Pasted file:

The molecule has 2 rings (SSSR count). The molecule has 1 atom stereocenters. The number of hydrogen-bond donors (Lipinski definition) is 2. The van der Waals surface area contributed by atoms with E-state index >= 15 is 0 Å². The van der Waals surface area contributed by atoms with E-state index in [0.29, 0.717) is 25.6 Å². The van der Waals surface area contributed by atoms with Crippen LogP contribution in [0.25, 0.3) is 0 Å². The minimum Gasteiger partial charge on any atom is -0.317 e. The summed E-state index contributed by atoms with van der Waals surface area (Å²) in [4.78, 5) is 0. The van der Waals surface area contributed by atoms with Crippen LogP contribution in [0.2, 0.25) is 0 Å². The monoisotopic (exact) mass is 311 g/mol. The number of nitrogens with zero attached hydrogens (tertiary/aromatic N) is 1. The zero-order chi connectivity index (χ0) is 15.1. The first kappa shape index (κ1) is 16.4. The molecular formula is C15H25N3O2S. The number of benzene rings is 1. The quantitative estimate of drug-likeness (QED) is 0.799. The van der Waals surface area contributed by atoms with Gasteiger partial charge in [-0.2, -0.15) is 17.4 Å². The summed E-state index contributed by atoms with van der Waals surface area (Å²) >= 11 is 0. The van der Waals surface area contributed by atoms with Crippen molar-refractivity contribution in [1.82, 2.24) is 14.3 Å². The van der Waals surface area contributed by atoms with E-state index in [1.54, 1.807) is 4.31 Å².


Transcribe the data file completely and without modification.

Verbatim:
The molecule has 2 rings (SSSR count). The molecule has 1 atom stereocenters. The number of hydrogen-bond donors (Lipinski definition) is 2. The van der Waals surface area contributed by atoms with E-state index >= 15 is 0 Å². The van der Waals surface area contributed by atoms with E-state index in [0.29, 0.717) is 25.6 Å². The van der Waals surface area contributed by atoms with Crippen LogP contribution in [0.25, 0.3) is 0 Å². The minimum Gasteiger partial charge on any atom is -0.317 e. The summed E-state index contributed by atoms with van der Waals surface area (Å²) in [4.78, 5) is 0. The van der Waals surface area contributed by atoms with Crippen LogP contribution in [0.2, 0.25) is 0 Å². The monoisotopic (exact) mass is 311 g/mol. The number of nitrogens with zero attached hydrogens (tertiary/aromatic N) is 1. The zero-order chi connectivity index (χ0) is 15.1. The first kappa shape index (κ1) is 16.4. The molecular formula is C15H25N3O2S. The number of benzene rings is 1. The quantitative estimate of drug-likeness (QED) is 0.799. The van der Waals surface area contributed by atoms with Gasteiger partial charge in [-0.2, -0.15) is 17.4 Å². The summed E-state index contributed by atoms with van der Waals surface area (Å²) >= 11 is 0. The van der Waals surface area contributed by atoms with Crippen molar-refractivity contribution in [1.82, 2.24) is 14.3 Å². The van der Waals surface area contributed by atoms with E-state index in [1.54, 1.807) is 4.31 Å².